“What a piece of work is man! How noble in reason, how infinite in faculty! In form and moving, how express and admirable! In action how like an angel, in apprehension how like a god!” These words form Hamlet’s reflections in Shakespeare’s play of the same name. He speaks admiringly at first but then he despairs of the human condition.

In a recent article, ‘The Tyranny of Opinion’ (The Weekend Australian. January 18-19), John Carroll, professor emeritus of sociology, La Trobe University, Australia, comments on identity politics where ‘the new wars are over opinion’. ‘Belief has been separated from act,’ he says.

Human identity without firm and distinct shape,’ Carroll comments, ‘is condemned to leading a haphazard existence, motivated by profane pleasure and the pursuit of power. Pleasures diminish and power is capricious. A vacancy of belief drives some to seek tranquilizers and intoxicants; others to seek militant secular faiths…’

What is alarming, he points out, is that ‘professional orders that are otherwise sober, serious, hard-working and methodical in their practical lives are turning in their leisure, to quasi-religious venting, dark paranoid fantasy and wide-eyed righteous indignation.’

‘As people spend more of their leisure time on smart-phones and less reading books, they develop habits in themselves ill-suited to measured reflection… It is not surprising then,’ he notes, ‘that belief has become separated from act. Others are judged by what they believe, not by what they do.’

How can God’s people respond to the world of change around us? This is the central theme of the April Anglican Connection Conference. (See belowfor registration details.) Change is all around us yet so many of God’s people are ill-equipped for an effective response.

A starting point. In Colossians 1:25 the Apostle Paul tells us that he had been called by God to be a minister to serve God’s people, and that he did this by making the word of God fully known.

God’s plan to reveal himself to men and women whom he had created in his image (Genesis 1:27) was not through miracles, nor social justice, but through words – spoken and written. And Paul saw that it was his task to communicate that message to the world, faithfully and fully.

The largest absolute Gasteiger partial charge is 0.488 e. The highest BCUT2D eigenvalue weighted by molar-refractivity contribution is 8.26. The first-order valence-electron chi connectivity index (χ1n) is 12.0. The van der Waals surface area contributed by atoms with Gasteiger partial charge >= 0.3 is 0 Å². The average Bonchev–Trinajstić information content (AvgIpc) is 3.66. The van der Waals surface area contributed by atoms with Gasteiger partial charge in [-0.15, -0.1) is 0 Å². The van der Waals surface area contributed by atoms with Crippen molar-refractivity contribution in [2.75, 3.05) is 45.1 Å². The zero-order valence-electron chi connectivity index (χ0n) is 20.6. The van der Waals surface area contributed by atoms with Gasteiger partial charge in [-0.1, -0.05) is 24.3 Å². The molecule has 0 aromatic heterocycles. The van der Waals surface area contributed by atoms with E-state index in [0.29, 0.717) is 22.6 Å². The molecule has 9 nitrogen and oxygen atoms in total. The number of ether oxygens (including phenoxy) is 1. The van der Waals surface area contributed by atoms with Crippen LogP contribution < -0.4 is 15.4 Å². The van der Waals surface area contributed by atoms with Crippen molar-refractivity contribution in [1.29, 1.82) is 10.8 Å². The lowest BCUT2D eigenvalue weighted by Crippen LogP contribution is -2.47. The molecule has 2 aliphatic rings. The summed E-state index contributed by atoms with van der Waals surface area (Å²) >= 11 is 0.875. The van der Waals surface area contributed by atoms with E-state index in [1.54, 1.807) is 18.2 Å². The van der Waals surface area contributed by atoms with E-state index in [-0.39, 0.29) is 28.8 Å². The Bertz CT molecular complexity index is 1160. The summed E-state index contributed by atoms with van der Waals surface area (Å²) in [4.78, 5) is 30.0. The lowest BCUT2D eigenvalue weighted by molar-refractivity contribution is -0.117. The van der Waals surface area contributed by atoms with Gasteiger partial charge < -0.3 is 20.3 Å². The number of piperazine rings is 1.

In a word, Paul saw that he had a duty to preach and teach the Scriptures.  This is important.  It tells us that we don’t achieve a deeper insight into the Christian faith by having some mystical experience of Christ. We need to know the Word of God better so that we can grow closer to Christ, so that we be better equipped to live for him in a world where men and women constantly show their good side but also their dark side.

So the task of preachers is not to get people to see their ideas but rather to see God. Preachers need to open up the Bible so that everyone who hears them can see why they are saying what they are saying.  As Paul says here, the first task of ministry is to make the Word of God fully known.

Only when we know God who has revealed himself through the Bible will we understand God’s plan for every man and woman and young person who turns to him in repentance and in faith. In Romans 8:14-17 we read: For all who are led by the Spirit of God are children of God. For you did not receive a spirit of slavery to fall back into fear, but you received a spirit of adoption. When we cry, “Abba! Father!” it is the very Spirit bearing witness with our spirit that we are children of God, and if children, then heirs, heirs of God and joint heirs with Christ…

CS Lewis in Mere Christianity, put it this way: ‘If we let Him – for we can prevent Him, if we choose – He will make the feeblest and filthiest of us into a god or goddess, a dazzling, radiant, immortal creature, pulsating all through with such energy and joy and wisdom and love as we cannot now imagine, a bright stainless mirror which reflects back to God perfectly (though, of course, on a smaller scale) His own boundless power and delight and goodness. The process will be long and in parts very painful; but that is what we are in for.  Nothing less.’

The Anglican Connection is not just for Anglicans. It is a network that is committed to drawing from the biblical, theological and liturgical riches of the 16th century Reformation for the benefit of our 21st century mission.

Speakers include:

  • Dr. HF (Fritz) Schaefer (Graham Perdue Professor, Computational Quantum Chemistry, University of Georgia; one of the world’s eminent quantum chemists);
  • Dr. John Lennox (emeritus Professor of Mathematics, Oxford University);
  • Dr. Liam Goligher (Senior Minister Tenth Presbyterian Church, Philadelphia, PA);
  • Richard Borgonon (In the Lloyds insurance market for 45 years. With William Taylor (St Helen’s Bishopsgate, London) he developed and promotes the ministry, ‘Word One-to-One’);
  • Keith Getty (Director, hymn-writer, lead pianist, Getty Music);
  • Dr. Felix Orji, (Bishop of Convocation of Anglicans in North America (CANA) West);
  • Jason Harris (Senior Minister, Central Church, Park Avenue, New York City);
  • Andrew Pearson (Dean & Rector, Cathedral Church of the Advent, Birmingham, AL)
  • Dr. Henry Jansma, Rector of All Souls Church, Cherry Hill, NJ, Canon Theologian, The Anglican Diocese of the Living Word.